Fort Delaware from Coast Defense Study Group
Pea Patch Island is the home of Fort Delaware, a Union fortress dating back to 1859. In the middle of the Delaware River between New Jersey and Delaware, it was built to protect the ports of Philadelphia and Wilmington. The Fort was an imposing structure, boasting 32-foot high walls of granite, some parts up to 30 feet thick, gun emplacements, and a moat.
It seemed pretty well placed, too, once the Civil War broke out. But the rebs never mosied into that part of the North. So in 1862, construction began on a complex outside the fort to house 10,000 prisoners. It was switching modes, from a garrison to a POW camp.
After the battle of Gettysburg in 1863, there were almost 13,000 prisoners held at Fort Delaware. Overall, 32,000 troops, officers and political prisoners were held at the Fort during the Civil War period. By April 1864, hundreds had died from malaria and dysentery. By the end of the war, 3,200 inmates had left Fort Delaware in a pine box.
There is no official tally of escape attempts from the Fort. Union reports show a total of 273 escapes; there may have been up to 1,000 attempts. Prisoners who tried to swim to freedom were often overwhelmed by the strong tidal currents of the Delaware River. Most didn't make it.
Legend has it that one man even skated to freedom from the Fort. The Delaware River had frozen over, and Union soldiers were ice-skating. The guards decided it would be a chuckle to watch some Southern boys, strangers to ice, try to skate. According to local legend, one gray coat acted as if he couldn't skate, and repeatedly fell down, each time a little closer to shore. Finally, he got close enough to land to make a break for freedom.
It continued to be used as a coastal defense during the Spanish American War, World War I, and World War II. In 1951, the outdated Fort became a state park, was polished up a bit, and opened to the public.
But for many decades, the old Fort was home to its many unhappy spirits, and they lingered even though Fort Delaware shut down.
One of the better known spooks is the Kitchen Ghost. The officer’s kitchen at the Fort is a functional 1800’s kitchen, including an 1862 cast iron stove and oven. During the summer, the cookery is staffed and used as an exhibit for the public.
It features a large food pantry, and this is where the Kitchen Ghost seems to spend most of her time. She likes to hide things from the workers, such as ingredients to a dish they are making. TKG takes the spices from the work table and puts then back where they belong, in the pantry.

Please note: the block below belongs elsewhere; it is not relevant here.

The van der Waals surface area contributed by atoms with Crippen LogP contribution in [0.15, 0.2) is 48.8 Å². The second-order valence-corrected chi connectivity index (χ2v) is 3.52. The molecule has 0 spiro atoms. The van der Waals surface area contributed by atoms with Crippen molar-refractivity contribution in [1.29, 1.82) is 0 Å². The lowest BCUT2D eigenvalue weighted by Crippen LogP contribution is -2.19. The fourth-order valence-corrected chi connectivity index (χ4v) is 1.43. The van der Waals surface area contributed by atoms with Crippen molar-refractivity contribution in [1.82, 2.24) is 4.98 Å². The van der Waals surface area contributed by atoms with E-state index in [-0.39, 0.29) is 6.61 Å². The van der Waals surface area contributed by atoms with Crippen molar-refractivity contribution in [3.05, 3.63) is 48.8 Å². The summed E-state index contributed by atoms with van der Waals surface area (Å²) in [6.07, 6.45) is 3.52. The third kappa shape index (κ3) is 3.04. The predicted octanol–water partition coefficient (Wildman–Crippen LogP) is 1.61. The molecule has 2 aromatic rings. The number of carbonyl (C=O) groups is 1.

The Kitchen Ghost also likes to utter aloud the name of people whom walk into the pantry. She's also told people to get out. After all, it's her domain.
For all the pranks she's pulled on the visitors and staff, she's only appeared once. There were a handful of women cooking away when suddenly a woman whom none of them knew appeared, checking out the food on the stove and the table. She gave the surprised cooks a small grin, turned around, and walked through the wall.
Legend has another well-known spirit roaming the bowels of Fort Delaware, Confederate General James Jay Archer. As an officer, Archer was given plushy quarters, relatively speaking, and he had the run of the fort. He had promised Fort commander General Albin Schoepf that he wouldn't try to escape in exchange for his freedom of movement.
The prisoners naturally greatly outnumbered the guards, and Archer couldn't resist going back on his word. He came up with an escape plan, but it was found out. Schoepf, bitterly disappointed by Archer's broken promise (after all, a gentleman's word and all that...), sentenced him to solitary confinement in a windowless powder magazine.
Archer was released from his captivity during a prisoner exchange, and he was on death's doorstep from his time in solitary. He died shortly thereafter in Richmond. Visitors and fort employees have reported seeing a bearded man in a gray uniform in the area where Archer was imprisoned. Maybe his spook is still ruing his corporal decision to go back on his oath as an officer and a gentleman.